The Difference Between Dischargeable And Nondischargeable Debts In Bankruptcy

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There are two main factors with bankruptcy that determine what happens to the debts you owe. The first factor is the branch you use, and the two main types of Chapter 7 and Chapter 13. The other factor is the type of debt you have, and there are two main categories – dischargeable and nondischargeable. Here are several things to understand about the way differences in how these two categories of debts are handled in Chapter 7 and Chapter 13.

Chapter 7: Dischargeable vs. Nondischargeable Debts

One branch of bankruptcy available for some people to use is Chapter 7. If you can use this branch, you would be able to eliminate any debts you have that fall into the category of "dischargeable" debts. For a debt to be dischargeable, it must meet certain conditions. The main condition is that it must be an unsecured debt. Some of the most popular debts that fall into this category are medical bills and credit card debts. If you have these types of debts, they will most likely be discharged in your case, which means you would not owe them anymore if you filed for bankruptcy.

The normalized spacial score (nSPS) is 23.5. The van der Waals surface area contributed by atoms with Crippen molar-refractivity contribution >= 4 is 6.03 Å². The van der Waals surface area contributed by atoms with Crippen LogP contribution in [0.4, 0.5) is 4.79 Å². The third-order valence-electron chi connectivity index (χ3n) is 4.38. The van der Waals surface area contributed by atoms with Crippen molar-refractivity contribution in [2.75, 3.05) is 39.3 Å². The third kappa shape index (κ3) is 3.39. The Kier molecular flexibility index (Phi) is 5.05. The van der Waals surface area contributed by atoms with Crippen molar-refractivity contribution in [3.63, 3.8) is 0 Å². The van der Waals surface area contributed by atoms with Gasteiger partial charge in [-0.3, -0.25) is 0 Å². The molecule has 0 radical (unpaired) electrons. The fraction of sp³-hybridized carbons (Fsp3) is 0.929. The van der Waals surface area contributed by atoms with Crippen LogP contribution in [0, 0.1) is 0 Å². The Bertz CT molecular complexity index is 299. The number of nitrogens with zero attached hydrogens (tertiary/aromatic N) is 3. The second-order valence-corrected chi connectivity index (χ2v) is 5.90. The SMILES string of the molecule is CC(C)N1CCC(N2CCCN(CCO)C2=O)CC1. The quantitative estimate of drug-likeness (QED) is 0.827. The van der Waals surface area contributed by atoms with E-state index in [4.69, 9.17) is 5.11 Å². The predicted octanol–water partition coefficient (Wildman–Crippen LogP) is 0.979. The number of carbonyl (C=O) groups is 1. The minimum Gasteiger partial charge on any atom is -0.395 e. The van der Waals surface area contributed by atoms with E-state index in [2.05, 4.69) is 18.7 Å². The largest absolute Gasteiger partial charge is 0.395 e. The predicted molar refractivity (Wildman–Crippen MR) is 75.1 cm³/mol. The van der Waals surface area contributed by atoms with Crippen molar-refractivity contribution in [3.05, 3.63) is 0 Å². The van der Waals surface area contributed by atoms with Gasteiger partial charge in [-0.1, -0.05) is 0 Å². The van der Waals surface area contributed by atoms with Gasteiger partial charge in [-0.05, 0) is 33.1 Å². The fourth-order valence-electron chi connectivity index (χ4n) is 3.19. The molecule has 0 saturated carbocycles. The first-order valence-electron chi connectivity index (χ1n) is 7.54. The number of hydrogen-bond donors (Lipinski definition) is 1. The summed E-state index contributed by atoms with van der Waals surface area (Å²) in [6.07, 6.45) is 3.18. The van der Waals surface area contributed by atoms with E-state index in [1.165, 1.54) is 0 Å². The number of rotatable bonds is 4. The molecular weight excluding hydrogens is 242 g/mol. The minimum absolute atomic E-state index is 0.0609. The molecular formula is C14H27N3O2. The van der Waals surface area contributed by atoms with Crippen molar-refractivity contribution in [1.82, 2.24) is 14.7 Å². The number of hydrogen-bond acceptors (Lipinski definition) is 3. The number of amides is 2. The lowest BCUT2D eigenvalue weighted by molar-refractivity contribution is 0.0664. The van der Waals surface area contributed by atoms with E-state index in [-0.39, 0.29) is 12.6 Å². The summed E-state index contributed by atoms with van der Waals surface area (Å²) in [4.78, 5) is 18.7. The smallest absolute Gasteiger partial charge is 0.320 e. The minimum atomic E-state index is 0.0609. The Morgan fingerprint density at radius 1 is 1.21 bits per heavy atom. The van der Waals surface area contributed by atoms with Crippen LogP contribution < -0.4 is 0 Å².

Debts that are nondischargeable in a Chapter 7 bankruptcy case are considered priority debts, and you would still owe these in full if using this branch. This includes money you owe for alimony, child support, IRS tax debts, and student loans. Chapter 7 does not offer relief from these types of debts.

Chapter 13: Dischargeable vs. Nondischargeable Debts

Dischargeable vs. nondischargeable debts are exactly the same types of debts in Chapter 13 as they are in Chapter 7. The similarity is that you will have to repay all nondischargeable debts in full with Chapter 13 just like with Chapter 7. With dischargeable debts, you may or may not have to pay them in full with this branch.

The benefit of using Chapter 13, though, is that you will receive up to five years to work on repaying your debts. With Chapter 7, you would have to pay any nondischargeable debts in full right away if they are currently due. If you do not, you could end up with fines or penalties, and you could also lose assets you currently own by not paying these debts off.

To learn more about the types of debts you have and the branch you could use for relief, talk to a local lawyer who offers bankruptcy services.

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